March 27, 2011

Review - Impossible by Nancy Werlin (audiobook)

Description from Goodreads

"Lucy Scarborough is only 17, but she carries the burden of a curse that has already struck down several women in her family. Each of her afflicted ancestors failed at completing three seemingly impossible tasks, and each succumbed to madness at the birth of her first child. Facing this tragic fate, Lucy braces herself for a losing battle. Mercifully, she has allies in her struggle: intensely sympathetic foster parents and her loyal childhood friend Zach."

What a unique story! I enjoyed the blend of fantasy, mystery, and romance in this book. And the premise was really intriguing, especially since the three tasks were based on the song Scarborough Fair. With that said, I didn't really connect with Lucy for most of the book, and I felt like the romance between Lucy and Zach was a little forced. Also, Zach seemed a little too good to be true for a teenage boy. But I guess that's the beauty of fiction - we can make boys as perfect as we want them to be. :) 

I wasn't really a fan of the audiobook narrator. Her tone of voice just seem so perky and positive while the character was going through horrible things. I don't know...maybe it's just the way I interpreted everything, but I felt like the tone should have been a bit more serious. On the other hand, I loved that each audiobook disc started and ended with an instrumental version of Scarborough Fair, and the narrator sang the song several times throughout the book.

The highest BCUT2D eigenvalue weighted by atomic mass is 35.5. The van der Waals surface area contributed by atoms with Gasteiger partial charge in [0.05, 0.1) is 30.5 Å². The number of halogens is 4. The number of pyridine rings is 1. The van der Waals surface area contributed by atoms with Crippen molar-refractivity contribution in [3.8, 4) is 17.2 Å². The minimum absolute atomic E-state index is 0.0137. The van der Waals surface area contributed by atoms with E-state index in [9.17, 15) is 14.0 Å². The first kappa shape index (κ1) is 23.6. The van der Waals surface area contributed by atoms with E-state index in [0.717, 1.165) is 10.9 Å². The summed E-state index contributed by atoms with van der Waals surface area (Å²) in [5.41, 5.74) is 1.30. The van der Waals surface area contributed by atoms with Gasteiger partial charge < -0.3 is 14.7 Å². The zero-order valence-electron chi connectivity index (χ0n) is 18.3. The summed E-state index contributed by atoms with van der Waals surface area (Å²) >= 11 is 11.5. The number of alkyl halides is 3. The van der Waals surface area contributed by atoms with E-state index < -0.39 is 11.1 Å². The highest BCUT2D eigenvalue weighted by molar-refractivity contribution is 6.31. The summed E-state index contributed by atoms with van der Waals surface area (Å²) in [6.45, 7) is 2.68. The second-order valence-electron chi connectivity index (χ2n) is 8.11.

Impossible wasn't my favorite, but I've read several great reviews from other bloggers. If you've read it, let me know what you think!


Lea said...
This comment has been removed by the author.
Lea said...

Super~ I love your comment: "I guess that's the beauty of fiction - we can make boys as perfect as we want them to be!" Too funny! :P

Interesting about the narrator not setting the right tone with her reading of the story... I haven't listened to any audio books, but I can imagine it would be rather annoying to have the narrator not matching the mood being set by the author-- do you think that had any impact on your impression of the actual story?

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